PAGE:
Last week Senator Rand Paul’s filibuster highlighted concerns over the domestic use of drones.
Paul wanted to know if the president believes that he has the authority to kill an American non-combatant who is not posing an imminent threat on American soil with a drone. The filibuster not only highlighted the fact that libertarian-leaning Republicans are among the very few legislators on Capitol Hill who care about civil liberties, it also made the executive use of drones part of a national discussion. While the unaccountable and secretive use of drones by the executive branch is a policy that civil liberty activists should continue to monitor the issues raised by the use of drones by allows for not only a renewed discussion of civil liberties, it also allows for discussion on state rights and the legitimacy of federal institutions like the FAA.
Some state legislators have introduced legislation that aims to restrict the use of drones. In February, Charlottesville, Va., passed the nation's first anti-drone law. Berkeley, Calif., could have also seen a similar ban imposed, but the city council rejected the ban, with one councilor arguing that while that drones could potentially be useful to infringe on citizens’ liberties they could also be used to assist police with man hunts and to assist rescue workers during disasters.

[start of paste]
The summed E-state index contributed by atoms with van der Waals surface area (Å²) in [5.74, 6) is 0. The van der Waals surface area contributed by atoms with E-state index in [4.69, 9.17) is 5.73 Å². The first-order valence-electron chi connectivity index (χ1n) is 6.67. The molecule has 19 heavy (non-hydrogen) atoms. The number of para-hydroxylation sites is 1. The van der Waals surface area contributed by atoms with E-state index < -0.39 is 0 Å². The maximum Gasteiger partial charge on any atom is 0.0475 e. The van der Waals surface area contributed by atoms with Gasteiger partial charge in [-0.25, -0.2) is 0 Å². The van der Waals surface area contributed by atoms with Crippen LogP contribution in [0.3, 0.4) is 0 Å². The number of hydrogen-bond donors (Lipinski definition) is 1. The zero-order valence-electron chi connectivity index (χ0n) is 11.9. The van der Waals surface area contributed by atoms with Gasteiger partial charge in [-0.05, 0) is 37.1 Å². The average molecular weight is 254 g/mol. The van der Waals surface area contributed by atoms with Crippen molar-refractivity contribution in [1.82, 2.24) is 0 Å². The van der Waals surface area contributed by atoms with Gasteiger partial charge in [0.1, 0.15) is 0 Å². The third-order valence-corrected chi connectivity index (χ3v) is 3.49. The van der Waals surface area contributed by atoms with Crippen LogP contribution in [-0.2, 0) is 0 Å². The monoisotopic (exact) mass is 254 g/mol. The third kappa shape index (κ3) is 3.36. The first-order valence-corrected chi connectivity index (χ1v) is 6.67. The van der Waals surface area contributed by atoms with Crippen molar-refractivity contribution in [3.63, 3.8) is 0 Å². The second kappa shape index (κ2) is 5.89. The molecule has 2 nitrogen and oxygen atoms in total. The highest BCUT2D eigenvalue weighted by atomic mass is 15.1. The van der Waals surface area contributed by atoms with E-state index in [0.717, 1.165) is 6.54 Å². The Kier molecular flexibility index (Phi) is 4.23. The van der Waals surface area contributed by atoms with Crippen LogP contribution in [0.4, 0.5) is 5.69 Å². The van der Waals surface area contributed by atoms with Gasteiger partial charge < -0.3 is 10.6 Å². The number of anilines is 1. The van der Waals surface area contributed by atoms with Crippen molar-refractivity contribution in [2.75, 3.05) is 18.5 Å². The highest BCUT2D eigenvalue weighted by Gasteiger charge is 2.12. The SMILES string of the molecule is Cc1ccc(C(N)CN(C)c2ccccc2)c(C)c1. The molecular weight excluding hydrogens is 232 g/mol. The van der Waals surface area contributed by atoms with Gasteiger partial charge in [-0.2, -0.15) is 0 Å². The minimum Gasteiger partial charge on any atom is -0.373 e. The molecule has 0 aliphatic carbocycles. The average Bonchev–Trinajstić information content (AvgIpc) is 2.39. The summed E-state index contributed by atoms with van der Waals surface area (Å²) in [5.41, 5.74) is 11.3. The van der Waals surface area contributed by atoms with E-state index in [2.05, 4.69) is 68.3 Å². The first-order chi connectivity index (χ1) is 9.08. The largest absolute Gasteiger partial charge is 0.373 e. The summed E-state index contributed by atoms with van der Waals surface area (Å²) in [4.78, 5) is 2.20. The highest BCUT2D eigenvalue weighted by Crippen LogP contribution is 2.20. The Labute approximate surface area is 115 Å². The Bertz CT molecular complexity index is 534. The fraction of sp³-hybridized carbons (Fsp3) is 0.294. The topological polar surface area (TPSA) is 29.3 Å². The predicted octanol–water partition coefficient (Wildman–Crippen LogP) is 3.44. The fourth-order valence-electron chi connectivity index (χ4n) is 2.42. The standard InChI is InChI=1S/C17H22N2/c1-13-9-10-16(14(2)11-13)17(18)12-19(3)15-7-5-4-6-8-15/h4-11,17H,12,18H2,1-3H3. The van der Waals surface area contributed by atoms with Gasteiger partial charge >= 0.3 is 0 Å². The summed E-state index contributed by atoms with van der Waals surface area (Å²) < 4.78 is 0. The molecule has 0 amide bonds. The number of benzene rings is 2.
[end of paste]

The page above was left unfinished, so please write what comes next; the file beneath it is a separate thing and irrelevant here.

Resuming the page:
No one doubts that drones, like many other tools, have many valuable potential uses, as Jerry Brito from the Mercatus Center recently pointed out. The concern is that without proper rules those in power can abuse them and infringe on our civil liberties. Thankfully, it looks like across the country local legislators are seeking to restrict the use of drones. Over time it should not be surprising if we see different drone policies passed.
However, it remains to be seen how the federal government will react to some of these relatively new laws. If the federal government’s record on state rights regarding the drug war is anything to go by we should expect some if not all of the drone regulations passed by state governments to be sidestepped or ignored. This is particularly important given that U.S. customs is already patrolling the U.S. border with drones. As the Christian Science Monitor reported, many of the restrictions passed by local governments are largely symbolic thanks to the FAA’s regulatory powers.
In February 2012 Congress passed the FAA Modernization and Reform Act of 2012, which requires the FAA to organize a framework for drones to be integrated into national airspace by 2015. Al Jazeera recently reported that not only does the FAA predict that there will be tens of thousands of drones in American airspace in the coming decades, but it has already given hundreds of drone licenses to police, universities, and other organizations.
In the coming months and years we should expect there to be more discussions on the use of drones, especially when being used by government officials. Given how concerned citizens and local legislators seem to be about drones those who believe in civil liberties and limited government should not forget that the drone debate concerns not only civil liberties, it also concerns the role of the government.